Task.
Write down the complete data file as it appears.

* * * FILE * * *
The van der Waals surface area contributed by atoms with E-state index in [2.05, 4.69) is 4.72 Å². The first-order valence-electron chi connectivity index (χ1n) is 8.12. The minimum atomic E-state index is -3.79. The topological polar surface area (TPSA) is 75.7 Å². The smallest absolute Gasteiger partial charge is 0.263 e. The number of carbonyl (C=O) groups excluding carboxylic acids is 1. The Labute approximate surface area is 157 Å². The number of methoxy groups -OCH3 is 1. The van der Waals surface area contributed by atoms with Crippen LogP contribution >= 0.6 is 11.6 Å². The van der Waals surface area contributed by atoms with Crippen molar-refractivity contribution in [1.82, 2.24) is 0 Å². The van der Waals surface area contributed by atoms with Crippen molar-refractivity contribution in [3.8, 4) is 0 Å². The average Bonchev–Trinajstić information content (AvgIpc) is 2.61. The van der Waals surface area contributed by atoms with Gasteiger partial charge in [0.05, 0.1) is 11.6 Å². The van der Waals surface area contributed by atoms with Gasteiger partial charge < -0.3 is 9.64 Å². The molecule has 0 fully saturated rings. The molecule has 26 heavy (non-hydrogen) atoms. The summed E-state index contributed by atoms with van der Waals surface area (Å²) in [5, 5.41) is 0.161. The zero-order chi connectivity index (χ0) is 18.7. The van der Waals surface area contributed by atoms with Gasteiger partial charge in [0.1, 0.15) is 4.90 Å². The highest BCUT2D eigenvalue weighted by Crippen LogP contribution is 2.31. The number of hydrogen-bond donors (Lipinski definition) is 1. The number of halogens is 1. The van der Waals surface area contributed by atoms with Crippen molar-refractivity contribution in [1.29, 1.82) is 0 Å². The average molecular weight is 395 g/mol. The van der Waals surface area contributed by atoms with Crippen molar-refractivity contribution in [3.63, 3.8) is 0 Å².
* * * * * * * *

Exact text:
The van der Waals surface area contributed by atoms with E-state index in [2.05, 4.69) is 4.72 Å². The first-order valence-electron chi connectivity index (χ1n) is 8.12. The minimum atomic E-state index is -3.79. The topological polar surface area (TPSA) is 75.7 Å². The smallest absolute Gasteiger partial charge is 0.263 e. The number of carbonyl (C=O) groups excluding carboxylic acids is 1. The Labute approximate surface area is 157 Å². The number of methoxy groups -OCH3 is 1. The van der Waals surface area contributed by atoms with Crippen LogP contribution >= 0.6 is 11.6 Å². The van der Waals surface area contributed by atoms with Crippen molar-refractivity contribution in [1.82, 2.24) is 0 Å². The van der Waals surface area contributed by atoms with Crippen molar-refractivity contribution in [3.8, 4) is 0 Å². The average Bonchev–Trinajstić information content (AvgIpc) is 2.61. The van der Waals surface area contributed by atoms with Gasteiger partial charge in [0.05, 0.1) is 11.6 Å². The van der Waals surface area contributed by atoms with Gasteiger partial charge < -0.3 is 9.64 Å². The molecule has 0 fully saturated rings. The molecule has 26 heavy (non-hydrogen) atoms. The summed E-state index contributed by atoms with van der Waals surface area (Å²) in [5, 5.41) is 0.161. The zero-order chi connectivity index (χ0) is 18.7. The van der Waals surface area contributed by atoms with Gasteiger partial charge in [0.1, 0.15) is 4.90 Å². The highest BCUT2D eigenvalue weighted by Crippen LogP contribution is 2.31. The number of hydrogen-bond donors (Lipinski definition) is 1. The number of halogens is 1. The van der Waals surface area contributed by atoms with Crippen molar-refractivity contribution in [1.29, 1.82) is 0 Å². The average molecular weight is 395 g/mol. The van der Waals surface area contributed by atoms with Crippen molar-refractivity contribution in [3.63, 3.8) is 0 Å².